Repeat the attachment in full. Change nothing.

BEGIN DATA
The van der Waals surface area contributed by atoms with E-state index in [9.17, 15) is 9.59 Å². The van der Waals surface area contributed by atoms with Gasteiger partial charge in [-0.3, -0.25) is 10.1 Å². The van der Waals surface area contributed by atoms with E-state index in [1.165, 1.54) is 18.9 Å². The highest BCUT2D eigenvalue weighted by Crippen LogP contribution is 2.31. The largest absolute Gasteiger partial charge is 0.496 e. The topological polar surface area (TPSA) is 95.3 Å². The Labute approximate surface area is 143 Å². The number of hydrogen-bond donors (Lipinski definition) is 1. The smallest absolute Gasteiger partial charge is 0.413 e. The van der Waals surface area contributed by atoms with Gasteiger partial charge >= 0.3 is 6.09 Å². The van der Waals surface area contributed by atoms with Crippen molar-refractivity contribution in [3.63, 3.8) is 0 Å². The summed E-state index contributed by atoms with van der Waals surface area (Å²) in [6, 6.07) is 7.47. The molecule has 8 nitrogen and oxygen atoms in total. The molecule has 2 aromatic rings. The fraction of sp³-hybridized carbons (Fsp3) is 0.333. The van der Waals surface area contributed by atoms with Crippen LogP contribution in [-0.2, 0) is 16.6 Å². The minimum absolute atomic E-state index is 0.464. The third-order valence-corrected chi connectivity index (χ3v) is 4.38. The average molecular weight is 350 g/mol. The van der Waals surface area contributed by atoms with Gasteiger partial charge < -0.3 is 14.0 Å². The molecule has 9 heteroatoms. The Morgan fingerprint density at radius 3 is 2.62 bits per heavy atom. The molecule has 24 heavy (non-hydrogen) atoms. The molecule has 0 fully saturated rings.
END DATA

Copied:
The van der Waals surface area contributed by atoms with E-state index in [9.17, 15) is 9.59 Å². The van der Waals surface area contributed by atoms with Gasteiger partial charge in [-0.3, -0.25) is 10.1 Å². The van der Waals surface area contributed by atoms with E-state index in [1.165, 1.54) is 18.9 Å². The highest BCUT2D eigenvalue weighted by Crippen LogP contribution is 2.31. The largest absolute Gasteiger partial charge is 0.496 e. The topological polar surface area (TPSA) is 95.3 Å². The Labute approximate surface area is 143 Å². The number of hydrogen-bond donors (Lipinski definition) is 1. The smallest absolute Gasteiger partial charge is 0.413 e. The van der Waals surface area contributed by atoms with Gasteiger partial charge >= 0.3 is 6.09 Å². The van der Waals surface area contributed by atoms with Crippen molar-refractivity contribution in [3.63, 3.8) is 0 Å². The summed E-state index contributed by atoms with van der Waals surface area (Å²) in [6, 6.07) is 7.47. The molecule has 8 nitrogen and oxygen atoms in total. The molecule has 2 aromatic rings. The fraction of sp³-hybridized carbons (Fsp3) is 0.333. The van der Waals surface area contributed by atoms with Crippen LogP contribution in [-0.2, 0) is 16.6 Å². The minimum absolute atomic E-state index is 0.464. The third-order valence-corrected chi connectivity index (χ3v) is 4.38. The average molecular weight is 350 g/mol. The van der Waals surface area contributed by atoms with Gasteiger partial charge < -0.3 is 14.0 Å². The molecule has 9 heteroatoms. The Morgan fingerprint density at radius 3 is 2.62 bits per heavy atom. The molecule has 24 heavy (non-hydrogen) atoms. The molecule has 0 fully saturated rings.